Sprocket Wear
When digging teeth are worn, it’s also time to inspect the sprockets. And if sprockets need replacing, it’s also time to replace the chain. Running a new chain on worn sprockets causes excessive chain wear and can result in chain failure.

Engine Oil and Coolant Levels
Operating an engine for long hours with the incorrect level of engine oil and coolant levels can cause involuntary downtime. To avoid this, check your trencher’s engine oil and coolant levels on a regular basis, adding the correct fluids as necessary. You can also change fluids and filters at prescribed intervals (more frequently when operating in adverse or dusty conditions), lubricate all service points and keep your hydraulic fluid topped off.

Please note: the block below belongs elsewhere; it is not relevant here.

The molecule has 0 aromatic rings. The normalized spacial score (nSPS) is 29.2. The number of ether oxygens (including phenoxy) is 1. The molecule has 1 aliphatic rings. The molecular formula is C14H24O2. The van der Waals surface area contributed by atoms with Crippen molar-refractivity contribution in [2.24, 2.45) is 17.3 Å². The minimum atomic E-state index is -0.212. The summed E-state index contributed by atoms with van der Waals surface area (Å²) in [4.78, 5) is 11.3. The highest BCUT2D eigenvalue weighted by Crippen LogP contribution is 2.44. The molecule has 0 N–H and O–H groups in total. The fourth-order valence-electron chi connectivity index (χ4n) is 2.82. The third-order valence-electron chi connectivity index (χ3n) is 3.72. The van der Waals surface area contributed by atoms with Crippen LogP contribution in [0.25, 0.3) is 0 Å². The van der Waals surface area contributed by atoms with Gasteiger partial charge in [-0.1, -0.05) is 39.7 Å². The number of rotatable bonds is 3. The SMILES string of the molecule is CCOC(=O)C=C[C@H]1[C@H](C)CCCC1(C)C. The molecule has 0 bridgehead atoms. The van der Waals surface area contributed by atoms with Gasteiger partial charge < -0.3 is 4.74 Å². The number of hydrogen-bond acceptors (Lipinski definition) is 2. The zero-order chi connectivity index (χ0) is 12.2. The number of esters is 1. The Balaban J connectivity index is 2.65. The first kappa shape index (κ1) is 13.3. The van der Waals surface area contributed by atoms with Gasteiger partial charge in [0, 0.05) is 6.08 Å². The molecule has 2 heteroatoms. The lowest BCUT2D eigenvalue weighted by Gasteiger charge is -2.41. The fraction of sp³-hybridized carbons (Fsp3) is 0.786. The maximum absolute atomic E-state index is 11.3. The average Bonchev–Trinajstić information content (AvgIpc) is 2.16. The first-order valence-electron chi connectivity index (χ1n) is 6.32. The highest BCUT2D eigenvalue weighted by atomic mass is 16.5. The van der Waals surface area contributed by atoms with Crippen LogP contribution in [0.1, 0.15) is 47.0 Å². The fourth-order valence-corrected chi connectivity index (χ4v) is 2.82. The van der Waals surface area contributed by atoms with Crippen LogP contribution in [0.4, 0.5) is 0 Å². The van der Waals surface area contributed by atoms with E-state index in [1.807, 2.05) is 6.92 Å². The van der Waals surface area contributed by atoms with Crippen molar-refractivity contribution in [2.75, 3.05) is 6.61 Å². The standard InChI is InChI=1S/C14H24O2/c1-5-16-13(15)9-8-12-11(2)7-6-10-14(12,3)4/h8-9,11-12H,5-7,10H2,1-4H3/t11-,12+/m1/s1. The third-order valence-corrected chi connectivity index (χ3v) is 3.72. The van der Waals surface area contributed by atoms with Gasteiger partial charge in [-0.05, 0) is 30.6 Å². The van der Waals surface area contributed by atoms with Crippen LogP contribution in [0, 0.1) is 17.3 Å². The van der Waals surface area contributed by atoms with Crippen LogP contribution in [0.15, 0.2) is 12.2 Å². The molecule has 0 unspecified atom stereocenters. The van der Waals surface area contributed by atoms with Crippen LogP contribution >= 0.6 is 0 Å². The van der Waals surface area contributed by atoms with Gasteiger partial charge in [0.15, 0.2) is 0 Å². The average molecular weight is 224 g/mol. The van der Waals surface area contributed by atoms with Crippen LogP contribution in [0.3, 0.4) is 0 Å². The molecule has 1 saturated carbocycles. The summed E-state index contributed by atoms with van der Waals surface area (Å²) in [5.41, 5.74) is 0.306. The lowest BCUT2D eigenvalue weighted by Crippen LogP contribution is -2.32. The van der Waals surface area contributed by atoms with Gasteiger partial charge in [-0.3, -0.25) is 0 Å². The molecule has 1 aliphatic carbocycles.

No More Surprises
For a busy trencher owner or operator, it’s tempting to put off planned maintenance — especially with today’s compressed project schedules and extreme budget pressures. But that’s exactly why the maintenance mindset is so critical. Developing the proactive habit of routine and planned maintenance is the single best way to ensure high-performance trenching. A well-maintained trencher makes every trenching project more efficient and more profitable — while delivering a higher resale value. It’s all about having more good days on the job — and fewer unwanted surprises.

Steve Seabolt is a product manager with the Ditch Witch organization, based in Perry, Okla.